Knitting wool has now been gazetted a . necessary commodity, and preliminary investigation has already been made with a view of fixing prices.
Motion (by Senator Millen) agreed to-
That the Senate, at its rising, adjourn until 3 p.m. on a date to be fixed by Mr. President, which day of meeting shall be notified by Mr. President to each senator by telegram or letter.
Motion (by Senator Millen) agreed to-
That leave of absence be granted to every member of the Senate from, the determination of the sitting this day to the day on which the Senate next meets.
Bill returned from the House of Representatives, with a message intimating that it had agreed to two of the amendments made by the Senate to the amendments of the House of Representatives, and had agreed toanother with an amendment, in which it desired the concurrence of the Senate.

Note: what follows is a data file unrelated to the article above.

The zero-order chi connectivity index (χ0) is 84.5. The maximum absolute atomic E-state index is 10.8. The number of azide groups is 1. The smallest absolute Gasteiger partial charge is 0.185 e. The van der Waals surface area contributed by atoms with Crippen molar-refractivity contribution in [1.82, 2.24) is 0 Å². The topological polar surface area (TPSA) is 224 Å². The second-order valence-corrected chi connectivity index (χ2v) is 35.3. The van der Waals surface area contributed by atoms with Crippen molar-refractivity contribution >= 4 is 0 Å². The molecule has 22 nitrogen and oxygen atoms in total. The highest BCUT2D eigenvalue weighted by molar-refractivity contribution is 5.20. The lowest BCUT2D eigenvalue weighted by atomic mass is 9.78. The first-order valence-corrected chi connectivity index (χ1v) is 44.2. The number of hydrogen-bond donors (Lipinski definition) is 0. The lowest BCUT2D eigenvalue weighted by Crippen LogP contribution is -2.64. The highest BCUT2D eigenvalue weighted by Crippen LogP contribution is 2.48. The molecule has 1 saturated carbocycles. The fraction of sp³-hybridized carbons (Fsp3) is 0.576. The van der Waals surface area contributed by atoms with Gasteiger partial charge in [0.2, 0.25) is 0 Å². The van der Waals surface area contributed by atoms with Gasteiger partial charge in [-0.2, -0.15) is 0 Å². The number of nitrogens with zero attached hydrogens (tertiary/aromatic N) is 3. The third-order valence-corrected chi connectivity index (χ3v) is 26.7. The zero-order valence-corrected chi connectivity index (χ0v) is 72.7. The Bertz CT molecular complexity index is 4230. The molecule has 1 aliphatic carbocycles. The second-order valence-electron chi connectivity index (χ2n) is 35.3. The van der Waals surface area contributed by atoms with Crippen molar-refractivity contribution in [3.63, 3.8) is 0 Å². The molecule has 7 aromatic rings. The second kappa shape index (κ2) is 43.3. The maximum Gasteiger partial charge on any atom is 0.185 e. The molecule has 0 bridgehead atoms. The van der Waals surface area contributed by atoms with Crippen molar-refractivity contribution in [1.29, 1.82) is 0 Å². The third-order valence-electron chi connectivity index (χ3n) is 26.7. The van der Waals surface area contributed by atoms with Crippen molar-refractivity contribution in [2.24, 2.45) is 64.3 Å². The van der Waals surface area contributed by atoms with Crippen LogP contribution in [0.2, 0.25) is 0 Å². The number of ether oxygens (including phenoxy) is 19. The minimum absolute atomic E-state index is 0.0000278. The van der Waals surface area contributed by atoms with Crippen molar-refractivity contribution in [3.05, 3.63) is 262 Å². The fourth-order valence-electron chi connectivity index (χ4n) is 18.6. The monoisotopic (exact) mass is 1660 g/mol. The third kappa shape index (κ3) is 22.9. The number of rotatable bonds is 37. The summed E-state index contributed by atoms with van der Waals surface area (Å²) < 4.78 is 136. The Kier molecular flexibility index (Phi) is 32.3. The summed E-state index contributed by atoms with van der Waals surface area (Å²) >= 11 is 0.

That the message be considered in Committee forthwith.
Clause 9 (as amended) -
Section 12 of the principal Act is amended -
By adding at the end of subsection (2) the words “for the granting of assistance and benefits to any of the classes of persons specified in paragraphs (a), (b), (c), and (d) of section 22 of this. Act or to any relative or person not specified in paragraphs (b), (c), or (d) of section 22 of this Act who was dependent upon any deceased or discharged sailor or soldier prior to his enlistment.” ….
Senate’s Amendment. - Leave out the words “ discharged sailor or soldier,” and insert in lieu thereof the words “ incapacitated Australian soldier “.